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Classic Crime Story Comes to the Big Screen in "The Black Dahlia"


Filmmaker Brian De Palma takes movie audiences back to 1940's Los Angeles in his new 'film noir' thriller adapted from a classic crime story by hard-boiled author James Ellroy.

The mystery has haunted the Los Angeles Police Department for some 60 years: who killed Elizabeth Short? The gruesome 1947 murder of the young, would-be starlet remains one of the city's most notorious unsolved crimes:

Police detectives Bucky Bleichart [BLY'-cart] and Lee Blanchard - partners on the force and best friends off-duty - become obsessed with the case of the dead young woman whose flirtatious black dresses earned her the nickname "The Black Dahlia." Each soon finds himself in too deep. A tragedy in his own family dogs Lee; for Bucky, it's the clues that lead to a high society femme fatale:

Oscar-winner Hilary Swank plays the dame with the deadly curves; Josh Hartnett, who stars as Bucky Bleichart, says "Because the characters are so well-developed in the book and the scenario is so clear, it's almost like all we had to do as actors was develop a shorthand with each other ...a sort of understanding with each other so that we could move through the piece, because I think (James) Ellroy has done most of the work for us. We know how we feel about any of the characters at any given moment because it's in the book.

For example, both of the detectives were professional boxers before joining the police force; and Hartnett says training for that sport helped him create the screen version of Bleichart. "Ellroy makes a direct correlation between the way that Bucky acts as a fighter and the way that he acts in his life. The way he takes apart an opponent is very similar to the way that he takes apart the case. For me, when I got into the ring I felt I was starting to understand the character, so I spent seven months boxing," he says.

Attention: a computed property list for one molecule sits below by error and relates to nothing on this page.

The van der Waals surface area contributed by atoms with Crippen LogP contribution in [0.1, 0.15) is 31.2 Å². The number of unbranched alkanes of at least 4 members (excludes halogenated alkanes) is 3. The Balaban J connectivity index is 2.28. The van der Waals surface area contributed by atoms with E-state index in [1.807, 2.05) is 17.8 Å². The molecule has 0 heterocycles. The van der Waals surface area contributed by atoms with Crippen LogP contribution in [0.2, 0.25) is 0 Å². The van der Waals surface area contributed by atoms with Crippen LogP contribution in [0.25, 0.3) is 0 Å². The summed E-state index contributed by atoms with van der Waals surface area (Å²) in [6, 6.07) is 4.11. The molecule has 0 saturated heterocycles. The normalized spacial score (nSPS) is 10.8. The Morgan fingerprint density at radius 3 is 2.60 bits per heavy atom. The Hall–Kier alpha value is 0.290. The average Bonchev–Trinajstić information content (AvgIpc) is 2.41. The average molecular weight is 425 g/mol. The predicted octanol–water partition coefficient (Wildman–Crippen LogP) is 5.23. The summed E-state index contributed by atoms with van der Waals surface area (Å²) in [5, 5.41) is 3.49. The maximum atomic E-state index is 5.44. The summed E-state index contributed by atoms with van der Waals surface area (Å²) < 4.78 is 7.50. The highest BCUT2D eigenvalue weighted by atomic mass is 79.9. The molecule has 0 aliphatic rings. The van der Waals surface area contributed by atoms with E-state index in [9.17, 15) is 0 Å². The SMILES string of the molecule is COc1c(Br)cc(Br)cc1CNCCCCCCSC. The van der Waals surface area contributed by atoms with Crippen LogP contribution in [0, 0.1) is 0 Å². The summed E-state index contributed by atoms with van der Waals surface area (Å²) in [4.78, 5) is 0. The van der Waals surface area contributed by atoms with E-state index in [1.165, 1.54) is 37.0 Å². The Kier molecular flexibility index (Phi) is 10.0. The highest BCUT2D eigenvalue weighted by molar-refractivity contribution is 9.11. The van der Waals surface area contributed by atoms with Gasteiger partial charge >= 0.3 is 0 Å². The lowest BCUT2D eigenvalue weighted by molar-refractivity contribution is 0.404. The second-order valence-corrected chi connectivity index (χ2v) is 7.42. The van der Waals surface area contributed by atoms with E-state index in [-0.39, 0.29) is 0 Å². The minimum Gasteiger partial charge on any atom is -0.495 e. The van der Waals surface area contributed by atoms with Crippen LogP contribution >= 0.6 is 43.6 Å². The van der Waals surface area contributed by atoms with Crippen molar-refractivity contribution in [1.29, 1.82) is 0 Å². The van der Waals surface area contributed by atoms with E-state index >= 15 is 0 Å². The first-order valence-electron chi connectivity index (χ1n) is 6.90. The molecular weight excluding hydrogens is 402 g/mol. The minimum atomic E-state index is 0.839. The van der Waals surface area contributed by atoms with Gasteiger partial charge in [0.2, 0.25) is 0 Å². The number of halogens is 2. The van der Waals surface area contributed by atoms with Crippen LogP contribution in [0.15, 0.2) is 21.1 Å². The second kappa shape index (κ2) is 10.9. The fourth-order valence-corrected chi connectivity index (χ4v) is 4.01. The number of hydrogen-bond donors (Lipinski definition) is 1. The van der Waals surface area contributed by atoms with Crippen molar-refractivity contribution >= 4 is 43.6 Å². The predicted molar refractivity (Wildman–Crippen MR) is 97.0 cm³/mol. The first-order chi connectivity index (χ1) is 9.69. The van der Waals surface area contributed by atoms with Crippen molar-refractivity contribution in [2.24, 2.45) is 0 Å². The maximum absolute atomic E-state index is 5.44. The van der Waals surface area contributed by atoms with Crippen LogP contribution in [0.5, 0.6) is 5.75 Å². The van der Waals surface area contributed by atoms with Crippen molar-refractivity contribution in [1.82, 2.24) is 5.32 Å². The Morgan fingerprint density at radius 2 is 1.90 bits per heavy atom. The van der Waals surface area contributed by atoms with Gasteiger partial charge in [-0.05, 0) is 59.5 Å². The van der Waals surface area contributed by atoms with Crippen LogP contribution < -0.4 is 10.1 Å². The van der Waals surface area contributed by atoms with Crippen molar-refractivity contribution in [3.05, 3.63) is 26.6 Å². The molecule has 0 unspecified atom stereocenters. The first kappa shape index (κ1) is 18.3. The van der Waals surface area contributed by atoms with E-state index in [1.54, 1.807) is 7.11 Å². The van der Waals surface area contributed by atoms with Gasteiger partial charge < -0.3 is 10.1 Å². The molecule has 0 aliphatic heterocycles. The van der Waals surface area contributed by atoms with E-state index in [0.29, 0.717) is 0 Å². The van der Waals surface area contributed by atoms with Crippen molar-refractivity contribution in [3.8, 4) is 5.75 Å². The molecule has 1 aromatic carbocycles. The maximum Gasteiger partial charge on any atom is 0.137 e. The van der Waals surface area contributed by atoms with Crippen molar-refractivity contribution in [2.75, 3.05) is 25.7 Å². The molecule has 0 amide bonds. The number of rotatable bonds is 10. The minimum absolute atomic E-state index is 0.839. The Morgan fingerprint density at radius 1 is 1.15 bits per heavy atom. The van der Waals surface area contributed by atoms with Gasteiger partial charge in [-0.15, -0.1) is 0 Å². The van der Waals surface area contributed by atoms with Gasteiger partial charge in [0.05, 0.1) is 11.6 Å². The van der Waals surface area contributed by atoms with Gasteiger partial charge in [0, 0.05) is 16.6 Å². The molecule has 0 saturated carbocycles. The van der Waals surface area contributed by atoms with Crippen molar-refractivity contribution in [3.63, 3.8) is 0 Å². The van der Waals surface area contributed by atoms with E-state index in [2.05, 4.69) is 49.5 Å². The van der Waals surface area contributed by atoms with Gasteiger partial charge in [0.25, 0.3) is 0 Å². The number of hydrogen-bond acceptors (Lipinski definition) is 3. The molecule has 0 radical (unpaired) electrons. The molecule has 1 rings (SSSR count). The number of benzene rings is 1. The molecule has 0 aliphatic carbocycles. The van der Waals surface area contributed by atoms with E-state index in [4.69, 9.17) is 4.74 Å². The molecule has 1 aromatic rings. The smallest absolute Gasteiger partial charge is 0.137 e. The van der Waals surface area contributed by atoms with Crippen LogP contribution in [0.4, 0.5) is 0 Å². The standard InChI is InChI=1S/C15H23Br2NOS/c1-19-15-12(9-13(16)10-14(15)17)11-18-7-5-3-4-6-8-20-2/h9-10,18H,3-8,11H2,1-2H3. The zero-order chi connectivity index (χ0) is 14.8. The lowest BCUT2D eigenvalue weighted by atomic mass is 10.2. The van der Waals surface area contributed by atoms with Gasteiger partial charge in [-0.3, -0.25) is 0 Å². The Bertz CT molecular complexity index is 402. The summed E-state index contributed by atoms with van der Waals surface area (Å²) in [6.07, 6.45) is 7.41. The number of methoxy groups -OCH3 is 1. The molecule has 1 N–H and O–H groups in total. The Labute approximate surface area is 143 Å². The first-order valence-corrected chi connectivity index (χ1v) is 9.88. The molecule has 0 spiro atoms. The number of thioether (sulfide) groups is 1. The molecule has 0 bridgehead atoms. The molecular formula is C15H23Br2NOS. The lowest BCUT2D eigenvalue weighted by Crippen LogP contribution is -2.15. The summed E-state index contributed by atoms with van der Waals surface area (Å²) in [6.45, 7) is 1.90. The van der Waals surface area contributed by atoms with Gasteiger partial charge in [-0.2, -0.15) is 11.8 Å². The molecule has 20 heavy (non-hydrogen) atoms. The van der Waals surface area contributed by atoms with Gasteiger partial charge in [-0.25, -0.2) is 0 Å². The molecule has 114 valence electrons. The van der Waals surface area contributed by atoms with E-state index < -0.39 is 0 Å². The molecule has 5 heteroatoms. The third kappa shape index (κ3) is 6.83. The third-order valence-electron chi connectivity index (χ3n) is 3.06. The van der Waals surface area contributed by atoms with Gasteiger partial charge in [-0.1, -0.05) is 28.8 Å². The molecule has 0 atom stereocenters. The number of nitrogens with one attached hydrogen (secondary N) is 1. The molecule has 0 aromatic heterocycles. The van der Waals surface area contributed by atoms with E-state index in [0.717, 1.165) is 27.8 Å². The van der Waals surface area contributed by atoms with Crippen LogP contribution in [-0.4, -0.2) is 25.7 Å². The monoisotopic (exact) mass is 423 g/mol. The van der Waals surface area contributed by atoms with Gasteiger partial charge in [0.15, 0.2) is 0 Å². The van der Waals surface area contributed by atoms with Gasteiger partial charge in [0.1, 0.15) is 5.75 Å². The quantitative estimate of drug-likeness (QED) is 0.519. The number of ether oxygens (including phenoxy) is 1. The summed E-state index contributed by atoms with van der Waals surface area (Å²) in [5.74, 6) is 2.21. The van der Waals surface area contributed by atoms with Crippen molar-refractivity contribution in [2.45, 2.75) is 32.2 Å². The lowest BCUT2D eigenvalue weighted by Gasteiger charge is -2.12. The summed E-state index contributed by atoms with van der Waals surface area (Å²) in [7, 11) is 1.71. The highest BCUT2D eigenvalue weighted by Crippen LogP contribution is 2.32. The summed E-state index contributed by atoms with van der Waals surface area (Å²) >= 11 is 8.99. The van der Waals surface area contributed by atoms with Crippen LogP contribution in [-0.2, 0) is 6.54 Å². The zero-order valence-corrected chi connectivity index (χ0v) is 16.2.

Aaron Eckhart co-stars as 'Mr. Fire,' short-fused detective Lee Blanchard; and Eckhart took his cues from the silver screen. "It's fun to play 1947 cop because you look at the old movies and they talk fast with a certain cadence to their rhythms. You get to smoke hand-rolled cigarettes - you always have a cigarette hanging out of your mouth - and you get the fedora (hats) ...all that sort of stuff. It was cool," he says.

Scarlett Johansson plays Kay Lake, the beautiful woman who is in a relationship with Lee, but finds herself drawn to Bucky. The 21-year-old actress says she enjoyed stepping into the 1940's style and mannerisms; but she found delivering the old-fashioned lines an unexpected challenge. "As a modern actor, we made this movement that started in the 1970's: realism and the gritty kind of natural technique. It was interesting to pair that with the dialog (that is) so stylized and impossibly unrealistic, saying things like 'How could you, Dwight, how could you?' We never say those things. That kind of dialog is so dated," she says.

The story of the movie and the book is fiction, but "The Black Dahlia" murder was real ...and remains unsolved. Author James Ellroy, who says he is pleased with how director De Palma interprets the story, probably knows more about the case than anyone outside of police detectives. "There is one thing I never talk about: who killed Betty Short and why. Some theories are better than others, but they are all unprovable in the end; and none of the theories has anything to do with my book," he says.

"The Black Dahlia" is adapted from the novel by screenwriter Josh Friedman. The cast also features Mia Kershner as the young murder victim. Production designer Dante Ferretti recreated several blocks of 1940's Los Angeles in Sofia, Bulgaria, where the film was shot; and the musical score with its film noir echoes of the era is by Mark Isham.